Because of this success, Scott says it was obvious that Patty was the perfect candidate to replace the company’s sales manager when he retired. Patty chose the title of relationship manager when the company shifted its focus as it rebranded itself RelianceCM.

Patty, 48, jokes that when they walk in to sell the company’s abilities to new customers she knows they are thinking who are “the middle-aged lady and the kid?”

But the odd couple combination has worked. David often starts out taking the technical questions and Patty connects with people over topics outside of even contract manufacturing. But the conversations don’t always end that way. “A person I would expect D (her nickname for David) to get on with ends up talking to me and vice versa.”

Patty says traveling and meeting clients together helped her and David come to the decision that RelianceCM needed to be a company that entrepreneurs would have confidence in. They wanted their company to be able to meet the start-up mentality—a business model that requires fast and flexible manufacturing.

“Who do we want to talk to as customers and at that point we were talking to a lot more startups—which we had always called them ‘new customers’—but these people had a new mindset,” she says. “They weren’t just the engineers that we had been trying to present to. They were entrepreneurs with a broader vision.”

Hardware is Cool…Again


For many people, even those hardware entrepreneurs, contract manufacturing is a bit of a mystery. But as David puts it simply, “we are building other people’s products. When it comes down to putting whatever widget it is together, we are the people who screw it together, place the parts on the board and ship a product out of here.”

Over the decades, that type of manufacturing has been shipped overseas because building circuit boards can be extremely labor intensive. But for start-ups who only need a few boards to test, or a few thousand to put in their products to sell, going to Asia can be daunting. Even at scale, navigating the world of contract manufacturing overseas isn’t easy.

They have taken this industry that has operated in one way for twenty, thirty years –probably more — and kind of turned it upside down. David Schroeder

Those two factors have collided as hardware has become cool again. There are companies that need to test their ideas in the real world, but few places domestically can build the circuit boards. David says when he tells people in the San Francisco area that he is in contract manufacturing they think he has a factory in China. It takes them a while to understand that RelianceCM actually make boards in America.

Companies like Dragon Innovation have helped hardware startups Pebble and Sifteo manufacture overseas. But not every company needs hundreds of thousands of parts. Some never will and not everyone wants to head to China. That’s where RelianceCM hopes to fill a vacuum, especially the domestic one.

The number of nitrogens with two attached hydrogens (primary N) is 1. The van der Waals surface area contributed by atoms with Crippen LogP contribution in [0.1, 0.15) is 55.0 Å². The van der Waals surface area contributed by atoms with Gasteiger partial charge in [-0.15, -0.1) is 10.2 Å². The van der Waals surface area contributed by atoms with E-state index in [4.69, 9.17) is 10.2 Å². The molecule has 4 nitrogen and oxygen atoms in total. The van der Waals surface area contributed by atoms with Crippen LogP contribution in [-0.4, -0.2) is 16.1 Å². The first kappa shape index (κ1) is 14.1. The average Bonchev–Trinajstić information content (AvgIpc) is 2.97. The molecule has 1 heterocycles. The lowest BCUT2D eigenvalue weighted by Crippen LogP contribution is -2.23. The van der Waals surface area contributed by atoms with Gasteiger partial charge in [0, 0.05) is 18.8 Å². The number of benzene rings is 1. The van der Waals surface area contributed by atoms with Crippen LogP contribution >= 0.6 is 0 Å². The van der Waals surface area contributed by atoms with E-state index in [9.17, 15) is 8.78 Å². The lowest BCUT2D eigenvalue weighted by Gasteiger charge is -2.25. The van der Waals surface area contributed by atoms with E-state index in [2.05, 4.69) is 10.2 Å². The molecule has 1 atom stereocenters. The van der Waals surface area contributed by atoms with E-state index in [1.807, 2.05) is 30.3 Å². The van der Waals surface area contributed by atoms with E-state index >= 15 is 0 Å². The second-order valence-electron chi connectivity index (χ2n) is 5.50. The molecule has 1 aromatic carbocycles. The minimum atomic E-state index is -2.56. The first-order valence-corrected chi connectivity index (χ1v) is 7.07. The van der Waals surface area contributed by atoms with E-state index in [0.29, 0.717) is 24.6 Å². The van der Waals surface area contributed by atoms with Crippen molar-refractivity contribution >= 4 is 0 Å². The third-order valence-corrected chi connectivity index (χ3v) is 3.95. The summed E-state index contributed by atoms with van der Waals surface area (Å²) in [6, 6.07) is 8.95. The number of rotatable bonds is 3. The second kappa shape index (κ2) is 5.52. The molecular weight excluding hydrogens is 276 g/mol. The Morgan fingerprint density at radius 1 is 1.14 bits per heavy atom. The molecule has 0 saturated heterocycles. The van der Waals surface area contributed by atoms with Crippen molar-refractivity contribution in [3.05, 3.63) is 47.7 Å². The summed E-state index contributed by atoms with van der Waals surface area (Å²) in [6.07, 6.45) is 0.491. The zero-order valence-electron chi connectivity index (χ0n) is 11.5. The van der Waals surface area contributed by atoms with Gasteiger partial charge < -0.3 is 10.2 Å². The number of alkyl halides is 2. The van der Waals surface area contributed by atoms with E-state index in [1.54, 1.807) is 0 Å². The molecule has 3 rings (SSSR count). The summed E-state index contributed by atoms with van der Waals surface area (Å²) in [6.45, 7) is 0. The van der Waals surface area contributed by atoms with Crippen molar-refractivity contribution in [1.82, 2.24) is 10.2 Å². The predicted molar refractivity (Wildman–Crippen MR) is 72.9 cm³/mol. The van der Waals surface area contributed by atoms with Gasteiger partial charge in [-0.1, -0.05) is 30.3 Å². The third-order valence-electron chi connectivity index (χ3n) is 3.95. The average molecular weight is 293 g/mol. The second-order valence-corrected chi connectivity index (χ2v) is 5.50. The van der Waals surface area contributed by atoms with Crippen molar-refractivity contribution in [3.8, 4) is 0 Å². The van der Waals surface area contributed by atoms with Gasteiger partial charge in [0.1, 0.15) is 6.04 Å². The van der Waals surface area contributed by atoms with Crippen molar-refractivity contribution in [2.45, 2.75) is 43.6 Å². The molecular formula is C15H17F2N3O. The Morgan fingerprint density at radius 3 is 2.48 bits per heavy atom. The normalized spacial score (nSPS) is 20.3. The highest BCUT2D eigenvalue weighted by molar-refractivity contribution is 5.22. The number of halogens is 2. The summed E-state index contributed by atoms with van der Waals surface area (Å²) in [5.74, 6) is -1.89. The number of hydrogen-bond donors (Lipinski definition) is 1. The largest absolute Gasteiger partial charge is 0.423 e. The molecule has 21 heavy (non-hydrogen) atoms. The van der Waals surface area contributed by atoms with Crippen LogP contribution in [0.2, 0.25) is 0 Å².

“We can compete if the labor component remains small compared to the parts cost,” Scott says. “We can work with early stage companies that need high touch and grow with them.” Part of Scott’s strategy also has been to invest in some early-stage companies as well. David, for his part, spends a good amount of time in Portland, where he organizes and helps run the monthly PDX Hardware Startup meetup.

Screen Shot 2014-11-24 at 12.29.10 PMContract manufacturing—no matter how hot hardware startups are right now—remains one of the less sexy sides of what is now called “the Internet of things,” which seeks to combine hardware with software and sensors to link all kinds of machines together via the Internet.

But without RelianceCM, companies like VendScreen probably wouldn’t be upending industries like the vending machine business.

VendScreen may not seem all that cool against flashy hardware products like smart watches or drones. But the company is a great example of why a company like RelianceCM is an important link in the Internet-connected hardware space.

Most vending machines are still deeply embedded in the analog machine world. Many still only take coins or cash and are restocked on routes that may have little to do with whether a machine is out of chips and soda.

VendScreen wants to change that. Its technology essentially is an Android retrofit that turns a vending machine into a big data machine—and it takes credit cards. The small plastic device RelianceCM makes is literally crammed with seven circuit boards. That stack gives the vending machine the capability of sending data on what’s selling and what’s not, nutritional data and pretty much anything else those seven boards can deliver.

All that is put together in a small manufacturing space across a parking lot from RelianceCM’s main building. Some devices are half built, the circuitry exposed, others are “talking” to VendScreen’s servers and still others are packed and ready to ship out.

“They have taken this industry that has operated in one way for twenty, thirty years — probably more — and kind of turned it upside down,” David says.

He could say the same for his own company that is proving contract manufacturing for start-ups can happen in a small town in Central Oregon.